An experiment shows that Google Translate systematically changes the gender of translations when they do not fit with stereotypes. It is all because of English, Google says…

In Italy, an appetite for face recognition in football stadiums

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Right before the pandemic, the government and top sports authorities were planning a massive deployment of face recognition and sound surveillance technologies in all Italian football stadiums. The re…

Suzhou introduced a new social scoring system, but it was too Orwellian, even for China

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By Qian Sun A city of 10 million in eastern China upgraded its Covid-tracking app to introduce a new “civility” score. It had to backtrack after a public outcry. Suzhou is a city with a population of…

For researchers, accessing data is one thing. Assessing its quality another.

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By Nicolas Kayser-Bril • kayser-bril@algorithmwatch.org • GPG Key Online platforms often provide data that is riddled with errors. Rather than launching quixotic attempts at fixing them, researchers i…

GPT-3 is a lot of fun, but no game-changer

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We usually do not write about newly-released software, especially when there is no way to audit it. But the hype over GPT-3, a natural language generator, was such that several readers asked for a rev…

Pre-crime at the tax office: How Poland automated the fight against VAT fraud.

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By Konrad Szczygieł This story is part of AlgorithmWatch’s upcoming report Automating Society 2020, to be published later this year. Subscribe to our newsletter to be alerted when the report is…

Under the Twitter streetlight: How data scarcity distorts research

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By Nicolas Kayser-Bril • kayser-bril@algorithmwatch.org • GPG Key As part of our #LeftOnRead campaign, several researchers testified to the reluctance of online platforms to provide useful data. Many…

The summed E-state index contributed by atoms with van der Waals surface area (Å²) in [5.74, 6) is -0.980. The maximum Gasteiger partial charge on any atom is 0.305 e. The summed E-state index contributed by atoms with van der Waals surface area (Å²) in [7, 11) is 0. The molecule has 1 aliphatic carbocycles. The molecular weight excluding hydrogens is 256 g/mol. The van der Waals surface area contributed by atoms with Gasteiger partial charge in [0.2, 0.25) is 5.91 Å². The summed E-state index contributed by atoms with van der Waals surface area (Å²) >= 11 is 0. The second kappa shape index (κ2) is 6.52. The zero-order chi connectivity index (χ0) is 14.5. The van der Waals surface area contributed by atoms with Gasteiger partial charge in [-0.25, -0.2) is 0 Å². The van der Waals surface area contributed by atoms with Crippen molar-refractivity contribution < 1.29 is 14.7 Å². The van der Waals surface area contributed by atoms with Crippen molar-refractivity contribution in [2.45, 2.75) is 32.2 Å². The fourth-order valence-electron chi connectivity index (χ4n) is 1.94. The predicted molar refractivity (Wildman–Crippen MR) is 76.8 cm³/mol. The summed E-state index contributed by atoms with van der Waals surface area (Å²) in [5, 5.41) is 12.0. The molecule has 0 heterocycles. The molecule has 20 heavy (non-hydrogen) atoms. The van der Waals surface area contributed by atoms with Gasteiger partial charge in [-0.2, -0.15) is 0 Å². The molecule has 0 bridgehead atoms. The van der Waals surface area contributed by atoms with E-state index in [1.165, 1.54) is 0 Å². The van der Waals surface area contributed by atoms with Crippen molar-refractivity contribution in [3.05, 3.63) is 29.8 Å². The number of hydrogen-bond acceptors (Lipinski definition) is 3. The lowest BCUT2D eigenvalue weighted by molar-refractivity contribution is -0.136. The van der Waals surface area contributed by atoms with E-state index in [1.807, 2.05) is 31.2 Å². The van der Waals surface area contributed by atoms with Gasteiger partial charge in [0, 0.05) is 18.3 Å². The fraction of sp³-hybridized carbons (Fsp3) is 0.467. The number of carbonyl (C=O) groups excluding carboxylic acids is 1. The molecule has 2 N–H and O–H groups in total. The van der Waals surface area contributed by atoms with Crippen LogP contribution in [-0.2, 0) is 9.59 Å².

Algorithmic grading is not an answer to the challenges of the pandemic

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By Graeme Tiffany Graeme Tiffany is a philosopher of education. He argues that replacing exams with algorithmic grading, as was done in Great Britain, exacerbates inequalities and fails to assess stud…

Spain’s largest bus terminal deployed live face recognition four years ago, but few noticed

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By Naiara Bellio López-Molina Madrid South Station’s face recognition system automatically matches every visitor’s face against a database of suspects, and shares information with the Spanish police.

In a quest to optimize welfare management, Denmark built a surveillance behemoth

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By Nicolas Kayser-Bril • kayser-bril@algorithmwatch.org • GPG Key This story is part of AlgorithmWatch’s upcoming report Automating Society 2020, to be published later this year. Subscribe to o…

Broken Horizon: In Greece, research in automation fails to find applications

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By Nikolas Leontopoulos This story is part of AlgorithmWatch’s upcoming report Automating Society 2020, to be published later this year. Subscribe to our newsletter to be alerted when the repor…

Swiss police automated crime predictions but has little to show for it

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A review of 3 automated systems in use by the Swiss police and judiciary reveals serious issues. Real-world effects are impossible to assess due to a lack of transparency.